In the lead-up to Father’s Day, we’re looking back on the interviews we did with five of our favourite foodie dads and their little ones (who may not be so little anymore). Keep an eye on our social media channels to see who will be featured next!
Mark Oosthuizen is a serial entrepreneur and sushi fanatic, who, after sharpening his skills under four Japanese and Singaporean master chefs in Cape Town, threw a promising career in for the chance to own his own business. That was 2004, when Mark opened Fushin Sushi and Eastern Cuisine from a single garage in Camps Bay as a film catering service. The business grew, and so did his family, with his marriage in 2003 and the birth of his son in 2007.
“When Matthew was born, we really wanted the support of our family and I didn’t see that the catering environment, for what we were doing as a retail operation, was conducive to raising a child and surviving. Without a phenomenal investment, we couldn’t make Cape Town work,” Mark says.
The move to Port Elizabeth was fortuitous – driven by the city’s craving for sushi, Mark’s expert product knowledge and a bit of luck and good timing. “I started the Fushin Sushi bar in the Oyster Catcher in 2008, with very few assets. That year, we went to the Grahamstown National Arts Festival and retailed 10 000 portions in 10 days. I quickly realised there was an appetite for sushi in the Eastern Cape. After 18 months, we moved to the up-andcoming Stanley Street, opened Fushin and the rest is history.”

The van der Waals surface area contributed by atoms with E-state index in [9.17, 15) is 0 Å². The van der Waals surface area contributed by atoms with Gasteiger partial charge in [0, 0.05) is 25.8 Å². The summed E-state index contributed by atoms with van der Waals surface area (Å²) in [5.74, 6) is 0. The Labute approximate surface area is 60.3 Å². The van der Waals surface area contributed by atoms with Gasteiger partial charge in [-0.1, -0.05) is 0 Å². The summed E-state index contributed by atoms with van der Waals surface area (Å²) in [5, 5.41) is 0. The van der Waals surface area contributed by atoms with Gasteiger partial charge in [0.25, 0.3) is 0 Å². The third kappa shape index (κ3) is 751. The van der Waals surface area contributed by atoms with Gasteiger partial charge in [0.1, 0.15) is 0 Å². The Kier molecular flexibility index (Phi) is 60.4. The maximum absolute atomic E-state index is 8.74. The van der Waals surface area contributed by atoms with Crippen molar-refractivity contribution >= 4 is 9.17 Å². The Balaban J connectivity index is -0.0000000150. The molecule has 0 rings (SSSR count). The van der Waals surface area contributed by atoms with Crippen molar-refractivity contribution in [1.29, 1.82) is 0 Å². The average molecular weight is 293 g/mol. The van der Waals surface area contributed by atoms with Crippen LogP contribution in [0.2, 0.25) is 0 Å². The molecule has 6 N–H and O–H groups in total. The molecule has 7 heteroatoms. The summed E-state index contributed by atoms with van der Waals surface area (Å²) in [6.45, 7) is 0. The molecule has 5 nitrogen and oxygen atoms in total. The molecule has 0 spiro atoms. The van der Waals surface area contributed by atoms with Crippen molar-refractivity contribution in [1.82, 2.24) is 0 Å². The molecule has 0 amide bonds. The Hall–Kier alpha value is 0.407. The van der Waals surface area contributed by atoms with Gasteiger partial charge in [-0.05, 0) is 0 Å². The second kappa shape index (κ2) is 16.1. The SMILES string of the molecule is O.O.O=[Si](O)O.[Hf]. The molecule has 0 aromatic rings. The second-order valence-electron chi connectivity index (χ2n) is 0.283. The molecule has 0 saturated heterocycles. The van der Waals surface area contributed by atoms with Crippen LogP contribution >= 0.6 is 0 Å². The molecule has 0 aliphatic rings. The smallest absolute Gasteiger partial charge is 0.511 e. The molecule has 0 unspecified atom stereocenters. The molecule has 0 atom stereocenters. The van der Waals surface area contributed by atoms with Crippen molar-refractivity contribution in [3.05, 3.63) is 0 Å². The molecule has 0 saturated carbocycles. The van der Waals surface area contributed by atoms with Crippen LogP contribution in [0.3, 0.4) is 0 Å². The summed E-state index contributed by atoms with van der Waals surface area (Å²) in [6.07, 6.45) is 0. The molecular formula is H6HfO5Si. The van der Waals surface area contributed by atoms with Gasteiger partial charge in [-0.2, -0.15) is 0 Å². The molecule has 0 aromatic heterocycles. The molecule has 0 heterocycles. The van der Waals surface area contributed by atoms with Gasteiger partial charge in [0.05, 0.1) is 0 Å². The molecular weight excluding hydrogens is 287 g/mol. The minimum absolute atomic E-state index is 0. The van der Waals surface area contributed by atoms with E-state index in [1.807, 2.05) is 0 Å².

Mark now owns a number of street bars, SoHo Molecular Lounge, his original Fushin Sushi restaurant, and will soon be opening a massive flagship fine-dining restaurant in the new Baywest Mall along with a trout farm. He employs over 80 people. But family remains central to his work. “My children are my life. From the very beginning, they were integrated into every part of my work. They taste every single new dish I experiment with, and they give me feedback. We spend time conceptualising food together,” he says, adding that his daughter, Leah, five, really loves food and that Matthew, seven, has taken to mixology. Both feature on the menu with signature dishes named after them. “But it’s difficult to have 80 staff and not to bring it home with you. When you are off, you are off; you need to take
time out to spend with them. You have to not talk work.
“Tangible time spent with children is very important. They do understand that I have a heavy job and that I can’t always do what other dads do – and that’s their sacrifice and mine.” He also shares his passions for vintage cars, listening to music and playing guitar, and the ocean with his children. “My passions have also begun to shift as I start to focus on things like the new trout farm just outside Port Elizabeth, but my central passion – Matthew and Leah – never changes.”
By Amy Shelver Photographs by Ross Charnock